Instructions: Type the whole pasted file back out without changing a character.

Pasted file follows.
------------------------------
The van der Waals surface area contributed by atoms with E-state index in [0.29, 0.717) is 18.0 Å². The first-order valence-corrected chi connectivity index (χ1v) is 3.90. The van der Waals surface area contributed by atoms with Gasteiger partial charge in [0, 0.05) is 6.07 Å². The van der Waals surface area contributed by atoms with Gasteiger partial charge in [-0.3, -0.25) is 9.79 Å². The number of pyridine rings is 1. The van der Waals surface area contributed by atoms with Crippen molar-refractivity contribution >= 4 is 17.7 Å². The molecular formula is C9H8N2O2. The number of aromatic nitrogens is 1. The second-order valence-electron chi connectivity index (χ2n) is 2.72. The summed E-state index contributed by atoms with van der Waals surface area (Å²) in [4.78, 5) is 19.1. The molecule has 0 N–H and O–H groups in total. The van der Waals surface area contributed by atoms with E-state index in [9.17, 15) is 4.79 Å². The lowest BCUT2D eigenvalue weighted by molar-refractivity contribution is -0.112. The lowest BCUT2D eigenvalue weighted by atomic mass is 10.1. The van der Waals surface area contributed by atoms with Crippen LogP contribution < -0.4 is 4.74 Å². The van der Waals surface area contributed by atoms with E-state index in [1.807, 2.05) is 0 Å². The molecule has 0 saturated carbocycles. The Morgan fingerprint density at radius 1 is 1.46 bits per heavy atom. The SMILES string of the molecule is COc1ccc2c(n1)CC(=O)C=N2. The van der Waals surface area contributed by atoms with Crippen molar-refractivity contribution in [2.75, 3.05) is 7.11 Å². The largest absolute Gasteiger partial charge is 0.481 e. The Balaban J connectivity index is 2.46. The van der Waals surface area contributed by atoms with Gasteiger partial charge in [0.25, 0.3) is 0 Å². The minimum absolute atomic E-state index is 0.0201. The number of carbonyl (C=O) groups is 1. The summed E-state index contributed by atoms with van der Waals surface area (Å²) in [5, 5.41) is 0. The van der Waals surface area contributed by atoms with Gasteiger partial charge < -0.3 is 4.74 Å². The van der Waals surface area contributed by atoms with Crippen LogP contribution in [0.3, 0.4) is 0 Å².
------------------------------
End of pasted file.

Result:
The van der Waals surface area contributed by atoms with E-state index in [0.29, 0.717) is 18.0 Å². The first-order valence-corrected chi connectivity index (χ1v) is 3.90. The van der Waals surface area contributed by atoms with Gasteiger partial charge in [0, 0.05) is 6.07 Å². The van der Waals surface area contributed by atoms with Gasteiger partial charge in [-0.3, -0.25) is 9.79 Å². The number of pyridine rings is 1. The van der Waals surface area contributed by atoms with Crippen molar-refractivity contribution >= 4 is 17.7 Å². The molecular formula is C9H8N2O2. The number of aromatic nitrogens is 1. The second-order valence-electron chi connectivity index (χ2n) is 2.72. The summed E-state index contributed by atoms with van der Waals surface area (Å²) in [4.78, 5) is 19.1. The molecule has 0 N–H and O–H groups in total. The van der Waals surface area contributed by atoms with E-state index in [9.17, 15) is 4.79 Å². The lowest BCUT2D eigenvalue weighted by molar-refractivity contribution is -0.112. The lowest BCUT2D eigenvalue weighted by atomic mass is 10.1. The van der Waals surface area contributed by atoms with Crippen LogP contribution < -0.4 is 4.74 Å². The van der Waals surface area contributed by atoms with E-state index in [1.807, 2.05) is 0 Å². The molecule has 0 saturated carbocycles. The Morgan fingerprint density at radius 1 is 1.46 bits per heavy atom. The SMILES string of the molecule is COc1ccc2c(n1)CC(=O)C=N2. The van der Waals surface area contributed by atoms with Crippen molar-refractivity contribution in [2.75, 3.05) is 7.11 Å². The largest absolute Gasteiger partial charge is 0.481 e. The Balaban J connectivity index is 2.46. The van der Waals surface area contributed by atoms with Gasteiger partial charge in [0.25, 0.3) is 0 Å². The minimum absolute atomic E-state index is 0.0201. The number of carbonyl (C=O) groups is 1. The summed E-state index contributed by atoms with van der Waals surface area (Å²) in [5, 5.41) is 0. The van der Waals surface area contributed by atoms with Gasteiger partial charge < -0.3 is 4.74 Å². The van der Waals surface area contributed by atoms with Crippen LogP contribution in [0.3, 0.4) is 0 Å².